Switzerland has one of the highest life expectancies in the world. A report by the World Health Organization found that Switzerland ranks second worldwide for men and third for women, in terms of life expectancies. Various reasons could be behind this, such as the strong sense of community that the Swiss have. Human beings are social creatures and have an innate need to spend time engaging with others. This is irrespective of age. Feelings of loneliness and isolation can take a toll on the health of an individual. The Swiss place great emphasis on having a strong network of family and friends.

In a study conducted recently, nearly 96% of people in Switzerland said that they have at least one individual on whom they could rely on in a time of need. This could also be attributed to the community involvement that occurs throughout the country. The Swiss rank their satisfaction with life as fairly high. Another reason for the high life expectancy could be the good work-life balance that people in Switzerland maintain. Work can be a source of stress for many, with the commutes, long hours, difficult bosses and the strain of deadlines. Stress can affect health in a number of ways, even increasing the risk of heart problems. But the Swiss know how to balance work and life, just 7% of Swiss people said they work ‘very long hours’. Sundays in Switzerland are the days when most shops are closed, thus urging people to take a breather and devote some time to other aspects of life, besides work.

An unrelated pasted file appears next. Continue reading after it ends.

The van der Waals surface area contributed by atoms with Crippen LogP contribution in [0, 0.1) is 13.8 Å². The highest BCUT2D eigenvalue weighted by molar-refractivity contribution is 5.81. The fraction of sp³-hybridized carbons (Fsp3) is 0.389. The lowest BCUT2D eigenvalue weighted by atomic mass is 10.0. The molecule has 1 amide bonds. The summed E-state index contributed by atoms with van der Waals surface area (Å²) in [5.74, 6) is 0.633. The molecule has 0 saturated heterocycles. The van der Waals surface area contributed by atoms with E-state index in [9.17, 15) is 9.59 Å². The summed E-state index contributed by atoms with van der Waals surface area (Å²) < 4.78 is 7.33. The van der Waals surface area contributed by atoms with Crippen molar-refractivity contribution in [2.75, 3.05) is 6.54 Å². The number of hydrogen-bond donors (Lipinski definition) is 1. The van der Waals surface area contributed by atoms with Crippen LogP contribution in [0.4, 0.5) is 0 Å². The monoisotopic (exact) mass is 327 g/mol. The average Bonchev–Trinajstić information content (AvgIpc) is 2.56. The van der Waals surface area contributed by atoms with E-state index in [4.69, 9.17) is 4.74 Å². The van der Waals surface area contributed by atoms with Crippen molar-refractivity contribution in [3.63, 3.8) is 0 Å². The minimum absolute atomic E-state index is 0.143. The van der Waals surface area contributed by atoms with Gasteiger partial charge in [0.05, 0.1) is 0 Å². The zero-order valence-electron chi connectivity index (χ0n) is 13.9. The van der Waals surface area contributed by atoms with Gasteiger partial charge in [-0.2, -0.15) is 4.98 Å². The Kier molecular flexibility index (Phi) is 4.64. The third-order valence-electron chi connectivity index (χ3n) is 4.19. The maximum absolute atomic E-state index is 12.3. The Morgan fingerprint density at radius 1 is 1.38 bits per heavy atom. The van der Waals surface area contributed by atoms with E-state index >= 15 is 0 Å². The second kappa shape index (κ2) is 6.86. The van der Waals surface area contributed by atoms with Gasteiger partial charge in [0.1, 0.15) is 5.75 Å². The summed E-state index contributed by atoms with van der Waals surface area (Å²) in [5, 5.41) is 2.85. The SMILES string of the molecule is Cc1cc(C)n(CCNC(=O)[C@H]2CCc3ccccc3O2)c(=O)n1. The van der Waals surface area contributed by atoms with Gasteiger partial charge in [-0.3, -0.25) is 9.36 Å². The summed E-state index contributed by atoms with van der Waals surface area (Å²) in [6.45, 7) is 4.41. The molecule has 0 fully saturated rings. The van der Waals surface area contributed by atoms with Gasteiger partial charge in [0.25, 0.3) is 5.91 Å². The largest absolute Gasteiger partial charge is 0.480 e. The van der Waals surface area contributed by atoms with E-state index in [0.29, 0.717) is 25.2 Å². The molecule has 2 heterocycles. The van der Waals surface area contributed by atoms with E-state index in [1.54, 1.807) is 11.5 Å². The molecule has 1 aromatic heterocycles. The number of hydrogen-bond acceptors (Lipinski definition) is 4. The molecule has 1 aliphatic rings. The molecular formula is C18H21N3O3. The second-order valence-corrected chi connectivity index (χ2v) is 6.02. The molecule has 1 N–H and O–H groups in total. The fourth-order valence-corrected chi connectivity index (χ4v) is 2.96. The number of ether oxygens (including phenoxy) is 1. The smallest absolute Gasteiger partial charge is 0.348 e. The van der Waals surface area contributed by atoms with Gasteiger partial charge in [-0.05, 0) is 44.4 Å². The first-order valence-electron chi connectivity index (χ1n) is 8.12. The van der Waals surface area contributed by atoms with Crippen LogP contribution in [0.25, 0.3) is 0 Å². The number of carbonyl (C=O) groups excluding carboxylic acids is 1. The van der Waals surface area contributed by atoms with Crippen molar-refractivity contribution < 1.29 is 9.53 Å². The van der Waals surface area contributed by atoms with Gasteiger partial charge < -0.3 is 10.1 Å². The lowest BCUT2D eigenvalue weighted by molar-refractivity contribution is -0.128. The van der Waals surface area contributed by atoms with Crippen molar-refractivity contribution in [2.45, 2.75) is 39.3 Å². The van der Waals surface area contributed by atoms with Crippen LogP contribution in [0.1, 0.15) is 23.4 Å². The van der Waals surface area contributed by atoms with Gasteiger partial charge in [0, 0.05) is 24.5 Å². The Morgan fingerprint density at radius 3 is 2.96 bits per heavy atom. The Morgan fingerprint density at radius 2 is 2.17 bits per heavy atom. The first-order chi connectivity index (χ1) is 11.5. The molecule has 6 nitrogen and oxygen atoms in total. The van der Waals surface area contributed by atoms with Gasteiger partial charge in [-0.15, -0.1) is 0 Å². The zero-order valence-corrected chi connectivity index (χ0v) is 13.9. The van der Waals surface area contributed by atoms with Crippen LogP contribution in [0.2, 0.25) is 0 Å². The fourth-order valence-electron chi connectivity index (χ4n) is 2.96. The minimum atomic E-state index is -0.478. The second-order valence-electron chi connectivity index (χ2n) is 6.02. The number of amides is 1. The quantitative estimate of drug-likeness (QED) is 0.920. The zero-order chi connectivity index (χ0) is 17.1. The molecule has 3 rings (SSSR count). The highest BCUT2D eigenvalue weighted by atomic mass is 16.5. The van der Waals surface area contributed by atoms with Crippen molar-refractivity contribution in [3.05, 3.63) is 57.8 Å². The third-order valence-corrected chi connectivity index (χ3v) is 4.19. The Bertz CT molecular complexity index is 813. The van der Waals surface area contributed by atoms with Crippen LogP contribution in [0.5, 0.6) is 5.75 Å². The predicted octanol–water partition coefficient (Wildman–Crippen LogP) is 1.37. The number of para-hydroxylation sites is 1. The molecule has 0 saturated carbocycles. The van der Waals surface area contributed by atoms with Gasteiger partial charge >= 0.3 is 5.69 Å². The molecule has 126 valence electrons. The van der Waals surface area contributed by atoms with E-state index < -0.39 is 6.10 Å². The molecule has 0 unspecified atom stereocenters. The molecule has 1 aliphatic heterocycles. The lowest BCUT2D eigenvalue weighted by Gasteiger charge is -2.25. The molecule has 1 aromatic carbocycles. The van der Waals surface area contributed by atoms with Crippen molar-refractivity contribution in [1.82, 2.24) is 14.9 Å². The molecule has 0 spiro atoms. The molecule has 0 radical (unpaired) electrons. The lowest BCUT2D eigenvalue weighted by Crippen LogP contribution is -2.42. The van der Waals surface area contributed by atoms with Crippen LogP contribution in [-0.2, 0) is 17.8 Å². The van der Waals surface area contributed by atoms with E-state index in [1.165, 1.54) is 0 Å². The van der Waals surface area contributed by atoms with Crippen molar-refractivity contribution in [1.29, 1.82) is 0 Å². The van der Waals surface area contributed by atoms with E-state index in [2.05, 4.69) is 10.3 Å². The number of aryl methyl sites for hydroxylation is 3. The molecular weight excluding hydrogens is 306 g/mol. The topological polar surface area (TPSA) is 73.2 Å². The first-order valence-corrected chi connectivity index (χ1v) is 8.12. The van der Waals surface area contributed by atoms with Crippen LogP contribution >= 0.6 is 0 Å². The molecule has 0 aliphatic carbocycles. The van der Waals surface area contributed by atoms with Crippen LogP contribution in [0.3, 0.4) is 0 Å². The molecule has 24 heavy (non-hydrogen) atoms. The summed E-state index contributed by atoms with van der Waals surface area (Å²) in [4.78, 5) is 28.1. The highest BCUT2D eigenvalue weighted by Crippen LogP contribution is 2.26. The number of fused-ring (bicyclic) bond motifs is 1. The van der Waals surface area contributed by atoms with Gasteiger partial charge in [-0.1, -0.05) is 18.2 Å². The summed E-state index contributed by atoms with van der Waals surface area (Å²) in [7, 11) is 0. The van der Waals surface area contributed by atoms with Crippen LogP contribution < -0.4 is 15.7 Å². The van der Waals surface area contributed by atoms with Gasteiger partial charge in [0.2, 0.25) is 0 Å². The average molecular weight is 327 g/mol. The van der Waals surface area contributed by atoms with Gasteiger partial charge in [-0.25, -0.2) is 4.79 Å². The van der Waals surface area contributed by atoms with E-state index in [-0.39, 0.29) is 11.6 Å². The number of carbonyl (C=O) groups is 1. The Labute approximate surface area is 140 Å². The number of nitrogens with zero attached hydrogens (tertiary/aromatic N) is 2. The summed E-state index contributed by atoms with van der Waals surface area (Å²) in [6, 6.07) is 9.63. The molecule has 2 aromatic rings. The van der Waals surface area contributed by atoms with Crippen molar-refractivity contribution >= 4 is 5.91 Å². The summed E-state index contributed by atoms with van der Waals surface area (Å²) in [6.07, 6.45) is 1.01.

Staying fit